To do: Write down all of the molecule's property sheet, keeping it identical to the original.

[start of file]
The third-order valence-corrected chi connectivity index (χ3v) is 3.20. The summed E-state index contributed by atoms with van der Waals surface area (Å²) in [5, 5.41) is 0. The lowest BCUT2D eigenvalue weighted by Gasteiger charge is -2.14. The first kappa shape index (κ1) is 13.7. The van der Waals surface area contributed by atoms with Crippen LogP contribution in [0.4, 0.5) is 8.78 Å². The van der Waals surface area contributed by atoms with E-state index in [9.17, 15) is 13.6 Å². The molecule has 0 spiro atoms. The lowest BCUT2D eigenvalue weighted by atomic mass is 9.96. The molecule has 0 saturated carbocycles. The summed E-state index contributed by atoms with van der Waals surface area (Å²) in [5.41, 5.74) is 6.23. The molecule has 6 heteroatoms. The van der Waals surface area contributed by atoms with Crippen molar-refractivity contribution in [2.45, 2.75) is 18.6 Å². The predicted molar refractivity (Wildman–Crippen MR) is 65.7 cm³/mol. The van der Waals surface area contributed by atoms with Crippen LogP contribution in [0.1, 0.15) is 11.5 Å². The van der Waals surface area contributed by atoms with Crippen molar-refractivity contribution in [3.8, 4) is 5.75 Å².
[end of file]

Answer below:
The third-order valence-corrected chi connectivity index (χ3v) is 3.20. The summed E-state index contributed by atoms with van der Waals surface area (Å²) in [5, 5.41) is 0. The lowest BCUT2D eigenvalue weighted by Gasteiger charge is -2.14. The first kappa shape index (κ1) is 13.7. The van der Waals surface area contributed by atoms with Crippen LogP contribution in [0.4, 0.5) is 8.78 Å². The van der Waals surface area contributed by atoms with E-state index in [9.17, 15) is 13.6 Å². The molecule has 0 spiro atoms. The lowest BCUT2D eigenvalue weighted by atomic mass is 9.96. The molecule has 0 saturated carbocycles. The summed E-state index contributed by atoms with van der Waals surface area (Å²) in [5.41, 5.74) is 6.23. The molecule has 6 heteroatoms. The van der Waals surface area contributed by atoms with Crippen molar-refractivity contribution in [2.45, 2.75) is 18.6 Å². The predicted molar refractivity (Wildman–Crippen MR) is 65.7 cm³/mol. The van der Waals surface area contributed by atoms with Crippen LogP contribution in [0.1, 0.15) is 11.5 Å². The van der Waals surface area contributed by atoms with Crippen molar-refractivity contribution in [3.8, 4) is 5.75 Å².